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"It's no use standing here," said Tydomin. "Nothing can be done. you must come with me."
"Come with you? Where to?"
"To Disscourn. There's a burning lake on the far side of it. He always wished to be cast there after death. We can do that after Blodsombre - in the meantime we must take him home."
"You're a callous, heartless woman. Why should he be buried when that poor girl must remain unburied?"
"You know that's out of the question," replied Tydomin quietly.
Maskull's eyes roamed about agitatedly, apparently seeing nothing.
"We must do something," she continued. "I shall go. you can't wish to stay here alone?"
"No, I couldn't stay here - and why should I want to? You want me to carry the corpse?"
"He can't carry himself, and you murdered him. Perhaps it will ease your mind to carry it."
"Ease my mind?" said Maskull, rather stupidly.
"There's only one relief for remorse, and that's voluntary pain."
"And have you no remorse?" he asked, fixing her with a heavy eye.
"These crimes are yours, Maskull," she said in a low but incisive voice.
They walked over to Crimtyphon's body, and Maskull hoisted it on to his shoulders. It weighed heavier than he had thought. Tydomin did not offer to assist him to adjust the ghastly burden.
She crossed the isthmus, followed by Maskull. Their path lay through sunshine and shadow. Branchspell was blazing in a cloudless sky, the heat was insufferable - streams of sweat coursed down his face, and the corpse seemed to grow heavier and heavier. Tydomin always walked in front of him. His eyes were fastened in an unseeing stare on her white, womanish calves; he looked neither to right nor left. His features grew sullen. At the end of ten minutes he suddenly allowed his burden to slip off his shoulders on to the ground, where it lay sprawled every which way. He called out to Tydomin.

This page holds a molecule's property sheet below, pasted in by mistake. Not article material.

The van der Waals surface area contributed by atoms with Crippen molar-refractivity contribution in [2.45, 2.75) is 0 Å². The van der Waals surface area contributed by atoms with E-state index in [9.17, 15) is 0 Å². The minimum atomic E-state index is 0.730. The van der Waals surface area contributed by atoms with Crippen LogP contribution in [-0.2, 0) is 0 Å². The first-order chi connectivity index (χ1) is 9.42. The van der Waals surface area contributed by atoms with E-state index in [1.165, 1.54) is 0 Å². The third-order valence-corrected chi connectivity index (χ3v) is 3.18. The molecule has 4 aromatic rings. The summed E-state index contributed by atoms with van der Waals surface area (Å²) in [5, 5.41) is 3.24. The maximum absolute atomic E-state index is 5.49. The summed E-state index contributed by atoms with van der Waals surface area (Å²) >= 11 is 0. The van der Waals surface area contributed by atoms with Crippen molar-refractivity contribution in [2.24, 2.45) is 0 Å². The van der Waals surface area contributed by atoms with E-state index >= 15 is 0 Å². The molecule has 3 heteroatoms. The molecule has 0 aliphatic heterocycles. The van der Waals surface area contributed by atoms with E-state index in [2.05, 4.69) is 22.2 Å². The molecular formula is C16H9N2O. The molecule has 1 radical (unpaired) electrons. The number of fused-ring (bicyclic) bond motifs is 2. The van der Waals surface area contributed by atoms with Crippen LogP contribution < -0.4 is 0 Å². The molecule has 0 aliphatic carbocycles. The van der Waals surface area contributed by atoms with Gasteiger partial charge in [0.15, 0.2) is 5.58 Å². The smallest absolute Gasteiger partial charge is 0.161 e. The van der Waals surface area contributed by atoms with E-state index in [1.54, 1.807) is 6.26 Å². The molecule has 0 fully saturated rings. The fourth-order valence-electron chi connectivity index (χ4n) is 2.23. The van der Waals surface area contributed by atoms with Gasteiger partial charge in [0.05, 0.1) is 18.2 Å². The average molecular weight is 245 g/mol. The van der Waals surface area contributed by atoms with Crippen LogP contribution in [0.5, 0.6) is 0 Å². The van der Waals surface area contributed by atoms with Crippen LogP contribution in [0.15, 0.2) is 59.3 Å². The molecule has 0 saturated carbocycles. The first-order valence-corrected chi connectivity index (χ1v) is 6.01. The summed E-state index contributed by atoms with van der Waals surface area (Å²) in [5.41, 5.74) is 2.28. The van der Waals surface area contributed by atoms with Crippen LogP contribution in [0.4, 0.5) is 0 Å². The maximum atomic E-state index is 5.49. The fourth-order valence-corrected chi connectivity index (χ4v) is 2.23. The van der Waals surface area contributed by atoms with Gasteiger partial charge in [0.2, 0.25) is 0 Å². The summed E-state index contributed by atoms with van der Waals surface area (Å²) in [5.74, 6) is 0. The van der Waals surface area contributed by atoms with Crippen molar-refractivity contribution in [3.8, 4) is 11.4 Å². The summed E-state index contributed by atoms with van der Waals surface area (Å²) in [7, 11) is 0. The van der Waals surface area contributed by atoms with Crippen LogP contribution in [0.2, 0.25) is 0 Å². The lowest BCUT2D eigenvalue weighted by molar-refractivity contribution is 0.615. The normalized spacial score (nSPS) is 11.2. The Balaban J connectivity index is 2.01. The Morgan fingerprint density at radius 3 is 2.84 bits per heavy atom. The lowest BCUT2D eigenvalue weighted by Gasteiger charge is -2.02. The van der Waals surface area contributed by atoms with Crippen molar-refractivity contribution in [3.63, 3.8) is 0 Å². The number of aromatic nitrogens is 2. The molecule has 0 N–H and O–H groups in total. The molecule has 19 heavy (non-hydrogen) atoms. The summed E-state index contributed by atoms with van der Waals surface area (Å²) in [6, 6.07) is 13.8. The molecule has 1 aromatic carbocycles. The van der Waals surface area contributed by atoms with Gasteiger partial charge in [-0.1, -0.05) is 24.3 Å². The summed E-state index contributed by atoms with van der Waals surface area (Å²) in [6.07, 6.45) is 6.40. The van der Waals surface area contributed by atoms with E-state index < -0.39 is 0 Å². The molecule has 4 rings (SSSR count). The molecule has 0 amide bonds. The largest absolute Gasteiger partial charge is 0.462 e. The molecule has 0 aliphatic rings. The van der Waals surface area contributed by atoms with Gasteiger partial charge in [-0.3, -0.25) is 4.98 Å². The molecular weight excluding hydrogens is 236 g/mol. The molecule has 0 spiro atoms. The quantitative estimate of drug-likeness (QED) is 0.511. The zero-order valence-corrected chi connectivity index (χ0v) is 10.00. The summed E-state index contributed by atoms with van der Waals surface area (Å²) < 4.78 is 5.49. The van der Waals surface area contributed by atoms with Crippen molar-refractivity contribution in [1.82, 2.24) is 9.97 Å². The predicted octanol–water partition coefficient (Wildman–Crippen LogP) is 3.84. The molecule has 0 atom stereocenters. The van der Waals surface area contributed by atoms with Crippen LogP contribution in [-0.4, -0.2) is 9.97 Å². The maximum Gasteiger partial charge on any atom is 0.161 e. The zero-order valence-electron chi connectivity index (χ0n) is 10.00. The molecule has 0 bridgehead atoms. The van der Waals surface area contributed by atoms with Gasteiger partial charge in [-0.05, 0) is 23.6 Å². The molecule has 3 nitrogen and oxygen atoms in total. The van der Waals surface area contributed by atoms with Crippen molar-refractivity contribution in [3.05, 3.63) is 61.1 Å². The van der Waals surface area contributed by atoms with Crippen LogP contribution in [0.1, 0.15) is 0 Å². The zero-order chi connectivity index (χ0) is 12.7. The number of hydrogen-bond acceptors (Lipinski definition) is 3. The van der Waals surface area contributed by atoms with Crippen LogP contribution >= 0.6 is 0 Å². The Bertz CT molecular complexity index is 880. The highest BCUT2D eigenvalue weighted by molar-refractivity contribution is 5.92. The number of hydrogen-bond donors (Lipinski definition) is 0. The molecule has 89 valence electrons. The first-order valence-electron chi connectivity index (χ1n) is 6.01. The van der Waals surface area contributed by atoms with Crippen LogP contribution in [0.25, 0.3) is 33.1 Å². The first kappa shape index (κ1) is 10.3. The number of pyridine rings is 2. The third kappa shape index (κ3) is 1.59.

She quickly looked around.
"Come here. It has just occurred to me" - he laughed - "why should I be carrying this corpse - and why should I be following you at all? What surprises me is, why this has never struck me before."
She at once came back to him. "I suppose you're tried, Maskull. Let us sit down. Perhaps you have come a long way this morning?"
"Oh, it's not tiredness, but a sudden gleam of sense. Do you know of any reason why I should be acting as your porter?" He laughed again, but nevertheless sat down on the ground beside her.
Tydomin neither looked at him nor answered. Her head was half bent, so as to face the northern sky, where the Alppain light was still glowing. Maskull followed her gaze, and also watched the glow for a moment or two in silence.
"Why don't you speak?" he asked at last.
"What does that light suggest to you, Maskull?"
"I'm not speaking of that light."
"Doesn't it suggest anything at all?"
"Perhaps it doesn't. What does it matter?"
Maskull grew sullen again. "Sacrifice of what? What do you mean?"
Hasn't it entered your head yet," said Tydomin, looking straight in front of her, and speaking in her delicate, hard manner, "that this adventure of yours will scarcely come to an end until you have made some sort of sacrifice?"